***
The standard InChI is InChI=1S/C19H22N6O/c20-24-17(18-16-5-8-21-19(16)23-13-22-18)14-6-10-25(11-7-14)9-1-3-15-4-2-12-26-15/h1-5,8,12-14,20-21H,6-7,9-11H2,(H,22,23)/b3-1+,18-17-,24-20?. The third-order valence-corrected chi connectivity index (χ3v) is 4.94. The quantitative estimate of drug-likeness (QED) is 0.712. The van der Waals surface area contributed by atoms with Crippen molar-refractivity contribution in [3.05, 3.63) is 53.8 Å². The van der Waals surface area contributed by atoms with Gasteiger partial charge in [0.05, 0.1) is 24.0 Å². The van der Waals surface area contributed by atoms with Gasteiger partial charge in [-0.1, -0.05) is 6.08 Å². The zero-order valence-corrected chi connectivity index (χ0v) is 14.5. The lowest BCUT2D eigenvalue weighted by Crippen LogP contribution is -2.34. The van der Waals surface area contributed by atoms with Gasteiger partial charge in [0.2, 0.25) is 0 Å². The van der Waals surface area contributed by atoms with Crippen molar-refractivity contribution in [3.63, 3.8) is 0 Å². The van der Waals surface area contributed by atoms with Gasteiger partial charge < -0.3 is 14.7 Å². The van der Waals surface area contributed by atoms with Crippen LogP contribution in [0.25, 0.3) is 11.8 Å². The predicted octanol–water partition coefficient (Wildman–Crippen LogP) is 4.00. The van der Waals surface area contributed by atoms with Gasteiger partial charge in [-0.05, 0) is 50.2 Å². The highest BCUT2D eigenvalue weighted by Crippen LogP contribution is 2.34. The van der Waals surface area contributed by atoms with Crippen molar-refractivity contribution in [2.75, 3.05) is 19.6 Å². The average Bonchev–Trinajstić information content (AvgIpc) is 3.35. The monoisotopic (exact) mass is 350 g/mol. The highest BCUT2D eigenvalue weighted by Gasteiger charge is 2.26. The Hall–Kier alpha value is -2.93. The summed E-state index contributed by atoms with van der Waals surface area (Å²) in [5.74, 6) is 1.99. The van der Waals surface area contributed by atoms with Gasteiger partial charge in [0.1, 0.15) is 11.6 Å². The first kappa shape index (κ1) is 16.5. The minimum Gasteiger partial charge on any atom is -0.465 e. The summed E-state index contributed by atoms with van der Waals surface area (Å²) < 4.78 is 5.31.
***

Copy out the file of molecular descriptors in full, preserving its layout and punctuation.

The standard InChI is InChI=1S/C19H22N6O/c20-24-17(18-16-5-8-21-19(16)23-13-22-18)14-6-10-25(11-7-14)9-1-3-15-4-2-12-26-15/h1-5,8,12-14,20-21H,6-7,9-11H2,(H,22,23)/b3-1+,18-17-,24-20?. The third-order valence-corrected chi connectivity index (χ3v) is 4.94. The quantitative estimate of drug-likeness (QED) is 0.712. The van der Waals surface area contributed by atoms with Crippen molar-refractivity contribution in [3.05, 3.63) is 53.8 Å². The van der Waals surface area contributed by atoms with Gasteiger partial charge in [0.05, 0.1) is 24.0 Å². The van der Waals surface area contributed by atoms with Gasteiger partial charge in [-0.1, -0.05) is 6.08 Å². The zero-order valence-corrected chi connectivity index (χ0v) is 14.5. The lowest BCUT2D eigenvalue weighted by Crippen LogP contribution is -2.34. The van der Waals surface area contributed by atoms with Gasteiger partial charge in [0.2, 0.25) is 0 Å². The van der Waals surface area contributed by atoms with Crippen molar-refractivity contribution in [3.63, 3.8) is 0 Å². The van der Waals surface area contributed by atoms with Gasteiger partial charge < -0.3 is 14.7 Å². The van der Waals surface area contributed by atoms with Crippen LogP contribution in [0.25, 0.3) is 11.8 Å². The predicted octanol–water partition coefficient (Wildman–Crippen LogP) is 4.00. The van der Waals surface area contributed by atoms with Gasteiger partial charge in [-0.05, 0) is 50.2 Å². The highest BCUT2D eigenvalue weighted by Crippen LogP contribution is 2.34. The van der Waals surface area contributed by atoms with Crippen molar-refractivity contribution in [2.75, 3.05) is 19.6 Å². The average Bonchev–Trinajstić information content (AvgIpc) is 3.35. The monoisotopic (exact) mass is 350 g/mol. The highest BCUT2D eigenvalue weighted by Gasteiger charge is 2.26. The Hall–Kier alpha value is -2.93. The summed E-state index contributed by atoms with van der Waals surface area (Å²) in [5.74, 6) is 1.99. The van der Waals surface area contributed by atoms with Gasteiger partial charge in [0.1, 0.15) is 11.6 Å². The first kappa shape index (κ1) is 16.5. The minimum Gasteiger partial charge on any atom is -0.465 e. The summed E-state index contributed by atoms with van der Waals surface area (Å²) < 4.78 is 5.31.